Game unveiled the lead single from his upcoming album Blood Money La Familia last week, "Bigger Than Me," and as a result of its less-than-friendly attitude towards up-and-coming rappers, sent a shockwave through the rap blogosphere. But behind the boasts and contentious shots exists a tranquil instrumental that samples indie pop act Poliça's 2013 song "Warrior Lord." This use of an unorthodox sample source, though awesome, does raise questions about some of Game's lines in the song.
Going after rappers for being "fake ass Kanyes," Game doesn't seem to realize that he's sampling an artist whose success is largely due to a co-sign from Bon Iver's Justin Vernon, an artist Kanye with whom has collaborated many times. By sampling an artist who is like Bon Iver, but isn't as acclaimed, Game himself may be pulling a "fake ass Kanye" move on "Bigger Than Me." There's also the line in the outro, "The industry soft, I should let Miguel sing on this motherfucker," which ignores the fact that, in the hip-hop world, a female indie pop singer is most likely deemed "softer" than someone who's collaborated with Nas, Fat Joe and J. Cole.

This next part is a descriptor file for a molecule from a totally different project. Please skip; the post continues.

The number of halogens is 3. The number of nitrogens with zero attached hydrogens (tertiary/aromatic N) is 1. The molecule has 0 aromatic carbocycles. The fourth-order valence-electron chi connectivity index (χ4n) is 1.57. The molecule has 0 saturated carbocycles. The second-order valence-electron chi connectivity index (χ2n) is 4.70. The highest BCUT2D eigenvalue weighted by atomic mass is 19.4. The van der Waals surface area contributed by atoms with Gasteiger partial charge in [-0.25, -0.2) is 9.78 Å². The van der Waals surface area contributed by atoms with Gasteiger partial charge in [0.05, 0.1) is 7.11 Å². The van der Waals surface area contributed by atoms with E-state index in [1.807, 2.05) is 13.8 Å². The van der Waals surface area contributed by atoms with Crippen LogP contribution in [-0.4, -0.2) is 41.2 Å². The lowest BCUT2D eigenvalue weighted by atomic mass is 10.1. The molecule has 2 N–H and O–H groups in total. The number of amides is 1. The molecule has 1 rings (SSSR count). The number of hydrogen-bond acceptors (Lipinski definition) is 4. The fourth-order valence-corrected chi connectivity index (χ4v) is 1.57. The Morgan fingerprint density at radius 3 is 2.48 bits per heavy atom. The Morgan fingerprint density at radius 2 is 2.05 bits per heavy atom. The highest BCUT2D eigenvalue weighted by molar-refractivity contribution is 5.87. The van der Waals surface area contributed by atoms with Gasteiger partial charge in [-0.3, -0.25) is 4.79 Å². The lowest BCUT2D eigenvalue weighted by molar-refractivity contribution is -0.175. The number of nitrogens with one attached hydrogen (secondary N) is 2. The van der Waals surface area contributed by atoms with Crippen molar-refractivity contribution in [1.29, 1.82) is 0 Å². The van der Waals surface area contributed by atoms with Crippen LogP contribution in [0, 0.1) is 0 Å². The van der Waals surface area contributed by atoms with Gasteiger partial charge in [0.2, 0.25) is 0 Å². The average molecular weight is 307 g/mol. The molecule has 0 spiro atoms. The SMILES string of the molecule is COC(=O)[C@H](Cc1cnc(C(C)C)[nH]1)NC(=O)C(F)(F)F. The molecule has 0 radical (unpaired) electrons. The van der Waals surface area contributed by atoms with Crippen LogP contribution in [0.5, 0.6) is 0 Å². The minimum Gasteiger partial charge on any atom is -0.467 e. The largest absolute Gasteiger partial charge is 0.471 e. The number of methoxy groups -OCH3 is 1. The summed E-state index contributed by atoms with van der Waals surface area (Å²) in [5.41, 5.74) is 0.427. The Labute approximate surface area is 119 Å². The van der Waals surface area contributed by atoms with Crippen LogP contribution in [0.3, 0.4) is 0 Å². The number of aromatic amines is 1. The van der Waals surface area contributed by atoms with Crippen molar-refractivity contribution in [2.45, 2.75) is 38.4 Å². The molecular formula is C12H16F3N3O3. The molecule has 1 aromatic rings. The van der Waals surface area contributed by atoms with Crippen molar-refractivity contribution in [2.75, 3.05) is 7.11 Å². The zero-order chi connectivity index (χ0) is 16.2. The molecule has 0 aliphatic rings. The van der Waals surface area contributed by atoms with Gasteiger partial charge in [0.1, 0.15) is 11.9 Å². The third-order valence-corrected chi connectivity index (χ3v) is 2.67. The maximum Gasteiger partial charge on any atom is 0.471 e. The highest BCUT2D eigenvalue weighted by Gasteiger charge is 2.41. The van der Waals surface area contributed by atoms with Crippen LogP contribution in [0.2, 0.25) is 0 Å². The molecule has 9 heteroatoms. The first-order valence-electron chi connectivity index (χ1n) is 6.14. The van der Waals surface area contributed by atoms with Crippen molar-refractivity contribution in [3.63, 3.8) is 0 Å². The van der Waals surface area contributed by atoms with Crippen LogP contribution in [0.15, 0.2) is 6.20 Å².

To celebrate the iTunes release of his mixtape Cocaine Riot 4, Chinx liberated a Harry Fraud-produced gem that also features French Montana. "The Silence" samples one song and interpolates another, with the former being Rubber Rodeo's 1984 track "Before I Go Away" and the latter being Terror Squad's "Whatcha Gon Do?", whose hook is altered by French on "The Silence." With his mastery of crate-digging, Harry Fraud is becoming a regular on Samples Of The Week, always managing to make the most random, obscure shit sound doper than dope.
Last week, Mac Miller shared the original version of Watching Movies With The Sound Off's "The Star Room," produced by homie and frequent collaborator Earl Sweatshirt. Though we're not sure of the exact recording he sampled, Earl used a nursery rhyme that's usually just referred to as "The Cuckoo Song" for a choice vocal sample. Most likely, either Mac or Earl heard the song in Wes Anderson's 2012 film Moonrise Kingdom, as it was featured prominently. Either that, or Earl's got the plug for rare children's LPs in Los Angeles.
A breakdown of the week's hottest tracks by their samples.
When hip-hop began, samples were all that DJs and producers had to construct instrumental tracks with. They'd dig through crates of vinyl trying to find isolated drum breaks, melodies or vocals that they could repurpose for use in hip-hop music. Today, sampling has become less common, but a choice sample can still push a track from lukewarm to hot faster than you can say "uh-huh honey".
This week, see who Game, Chinx and Mac Miller chose to sample in their recent releases, all of which you can find on HNHH. Check back every Thursday for more record breaks from your favorite artists.